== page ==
Based on the landmark PIONNER program, semaglutide is available in three once-daily preparations to have optimal benefit-risk profiles—3, 7, and 14 mg formulations. It should ideally be initiated with the lowest possible dose with a 4 weekly escalation if situation demands to prevent or minimize the gastrointestinal adverse effects. It should be taken in empty stomach; it should be swallowed totally with a glass of water. One should wait for a minimum of half an hour before eating, drinking, or taking any other oral medication to promote maximum absorption of the drug. Patient counseling regarding proper administration of the drug and its possible GI effects and mitigating measures such as dietary modifications is extremely crucial for extreme effectiveness of oral semaglutide.


GLP-1RAs are an important group of glucose lowering therapy available for clinical practice. Though their administration is recommended by all the national and international guidelines of august professional bodies, yet they are hardly been preferred in practice by both physicians and patients due to its injectable route of administration. The innovative development of oral semaglutide is a major therapeutic advance and a game changer in the management of T2DM. The landmark PIONEER trials evaluated and demonstrated the bioavailability, efficacy, and safety of oral semaglutide. This oral formulation is a solution to the unmet need of a safe, noninvasive, and convenient mode of therapy; it will definitely increase patient adherence to treatment which is extremely essential for early and durable glycemic control, thus reducing the microvascular and macrovascular complications and comorbidities.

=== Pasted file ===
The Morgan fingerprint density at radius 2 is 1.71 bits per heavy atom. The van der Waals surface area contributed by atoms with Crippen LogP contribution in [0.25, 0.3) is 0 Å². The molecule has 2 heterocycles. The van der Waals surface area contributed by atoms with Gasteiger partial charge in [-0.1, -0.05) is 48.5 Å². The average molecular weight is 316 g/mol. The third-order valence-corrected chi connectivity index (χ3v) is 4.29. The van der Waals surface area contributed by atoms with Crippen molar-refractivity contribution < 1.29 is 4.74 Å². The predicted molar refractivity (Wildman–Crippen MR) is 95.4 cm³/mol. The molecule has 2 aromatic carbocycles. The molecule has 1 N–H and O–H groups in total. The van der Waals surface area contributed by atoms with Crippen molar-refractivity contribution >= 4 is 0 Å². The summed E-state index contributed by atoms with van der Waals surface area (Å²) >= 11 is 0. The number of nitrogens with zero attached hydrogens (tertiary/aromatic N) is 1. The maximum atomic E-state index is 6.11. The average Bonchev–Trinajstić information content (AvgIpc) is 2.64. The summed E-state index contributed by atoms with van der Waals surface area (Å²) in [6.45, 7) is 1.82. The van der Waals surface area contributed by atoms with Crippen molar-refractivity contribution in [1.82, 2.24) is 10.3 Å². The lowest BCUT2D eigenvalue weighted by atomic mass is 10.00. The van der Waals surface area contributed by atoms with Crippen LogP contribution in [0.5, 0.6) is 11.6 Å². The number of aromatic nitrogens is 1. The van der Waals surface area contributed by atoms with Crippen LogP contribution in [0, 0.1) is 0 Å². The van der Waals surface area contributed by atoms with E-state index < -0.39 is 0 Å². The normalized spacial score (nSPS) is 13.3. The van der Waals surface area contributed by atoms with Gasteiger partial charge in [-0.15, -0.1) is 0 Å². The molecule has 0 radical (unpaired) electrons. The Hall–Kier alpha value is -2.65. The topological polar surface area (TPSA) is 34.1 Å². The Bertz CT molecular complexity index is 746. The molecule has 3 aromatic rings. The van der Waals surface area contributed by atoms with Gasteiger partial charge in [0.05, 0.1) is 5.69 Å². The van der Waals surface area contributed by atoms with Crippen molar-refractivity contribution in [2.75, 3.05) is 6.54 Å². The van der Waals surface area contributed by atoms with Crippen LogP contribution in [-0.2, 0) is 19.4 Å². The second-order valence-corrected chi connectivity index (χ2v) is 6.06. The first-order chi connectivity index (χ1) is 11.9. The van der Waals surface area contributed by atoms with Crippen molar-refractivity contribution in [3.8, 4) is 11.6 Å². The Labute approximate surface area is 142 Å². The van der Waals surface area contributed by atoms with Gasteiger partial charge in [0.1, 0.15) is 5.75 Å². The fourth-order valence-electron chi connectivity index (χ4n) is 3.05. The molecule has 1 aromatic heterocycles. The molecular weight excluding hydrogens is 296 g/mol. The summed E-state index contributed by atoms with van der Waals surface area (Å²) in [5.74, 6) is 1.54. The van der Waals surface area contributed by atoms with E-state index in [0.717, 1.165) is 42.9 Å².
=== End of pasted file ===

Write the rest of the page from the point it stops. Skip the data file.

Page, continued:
1. International Diabetes Federation. IDF diabetes atlas. 9th ed. Brussels: International Diabetes Federation; 2019.

2. American Diabetes Association. Pharmacologic approaches to glycemic treatment: standards of medical care in diabetes: 2020. Diabetes Care 2020;43(Suppl. 1):S98–S110. DOI: 10.2337/dc20-S009.

3. Lau J, Bloch P, Schaffer L, et al. Discovery of the once-weekly glucagon-like peptide (GLP-1) analogue semaglutide. J Med Chem 2015;58(18). DOI: 10.1021/acs.jmedchem.5b00726.

4. Buckley ST, Baekdal TA, Vegge A, et al. Transcellular stomach absorption of a derivatized glucagon-like peptide-1 receptor agonist. Sci Transl Med 2018;10(467):eaar7047. DOI: 10.1126/scitranslmed.aar7047.

5. Davies M, Pieber TR, Hartoft-Nielsen ML, et al. Effect of oral semaglutide compared with placebo and subcutaneous semaglutide on glycemic control in patients with type 2 diabetes: a randomized clinical trial. JAMA 2017;318(15):1460–1470. DOI: 10.1001/jama.2017.14752.

6. Ismail R, Csoka I. Novel strategies in the oral delivery of antidiabetic peptide drugs: insulin, GLP 1 and its analogs. Eur J PharmBiopharm 2017;115:257–267. DOI: 10.1016/j.ejpb.2017.03.015.